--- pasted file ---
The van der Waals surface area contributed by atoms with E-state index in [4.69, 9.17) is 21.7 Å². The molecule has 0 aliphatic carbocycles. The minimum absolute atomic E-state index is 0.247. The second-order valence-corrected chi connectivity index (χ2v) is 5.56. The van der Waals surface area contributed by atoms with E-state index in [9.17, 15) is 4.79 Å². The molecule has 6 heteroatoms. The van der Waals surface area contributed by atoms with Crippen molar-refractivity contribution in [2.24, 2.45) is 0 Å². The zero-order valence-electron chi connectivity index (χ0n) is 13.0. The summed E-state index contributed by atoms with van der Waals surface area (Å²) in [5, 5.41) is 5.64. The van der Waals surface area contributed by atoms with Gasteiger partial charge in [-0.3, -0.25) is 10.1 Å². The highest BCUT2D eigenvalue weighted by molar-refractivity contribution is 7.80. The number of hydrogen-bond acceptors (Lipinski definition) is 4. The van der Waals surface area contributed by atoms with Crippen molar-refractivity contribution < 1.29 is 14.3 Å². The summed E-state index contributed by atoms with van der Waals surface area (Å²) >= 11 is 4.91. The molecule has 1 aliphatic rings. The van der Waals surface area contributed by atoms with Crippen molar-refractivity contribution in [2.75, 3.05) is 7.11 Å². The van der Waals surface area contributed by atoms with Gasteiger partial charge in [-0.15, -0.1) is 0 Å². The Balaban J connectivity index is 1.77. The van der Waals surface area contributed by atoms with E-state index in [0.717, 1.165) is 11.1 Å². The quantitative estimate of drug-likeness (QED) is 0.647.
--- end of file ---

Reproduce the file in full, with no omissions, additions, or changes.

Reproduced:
The van der Waals surface area contributed by atoms with E-state index in [4.69, 9.17) is 21.7 Å². The molecule has 0 aliphatic carbocycles. The minimum absolute atomic E-state index is 0.247. The second-order valence-corrected chi connectivity index (χ2v) is 5.56. The van der Waals surface area contributed by atoms with E-state index in [9.17, 15) is 4.79 Å². The molecule has 6 heteroatoms. The van der Waals surface area contributed by atoms with Crippen molar-refractivity contribution in [2.24, 2.45) is 0 Å². The zero-order valence-electron chi connectivity index (χ0n) is 13.0. The summed E-state index contributed by atoms with van der Waals surface area (Å²) in [5, 5.41) is 5.64. The van der Waals surface area contributed by atoms with Gasteiger partial charge in [-0.3, -0.25) is 10.1 Å². The highest BCUT2D eigenvalue weighted by molar-refractivity contribution is 7.80. The number of hydrogen-bond acceptors (Lipinski definition) is 4. The van der Waals surface area contributed by atoms with Crippen molar-refractivity contribution < 1.29 is 14.3 Å². The summed E-state index contributed by atoms with van der Waals surface area (Å²) >= 11 is 4.91. The molecule has 1 aliphatic rings. The van der Waals surface area contributed by atoms with Crippen molar-refractivity contribution in [2.75, 3.05) is 7.11 Å². The van der Waals surface area contributed by atoms with Gasteiger partial charge in [-0.15, -0.1) is 0 Å². The Balaban J connectivity index is 1.77. The van der Waals surface area contributed by atoms with E-state index in [0.717, 1.165) is 11.1 Å². The quantitative estimate of drug-likeness (QED) is 0.647.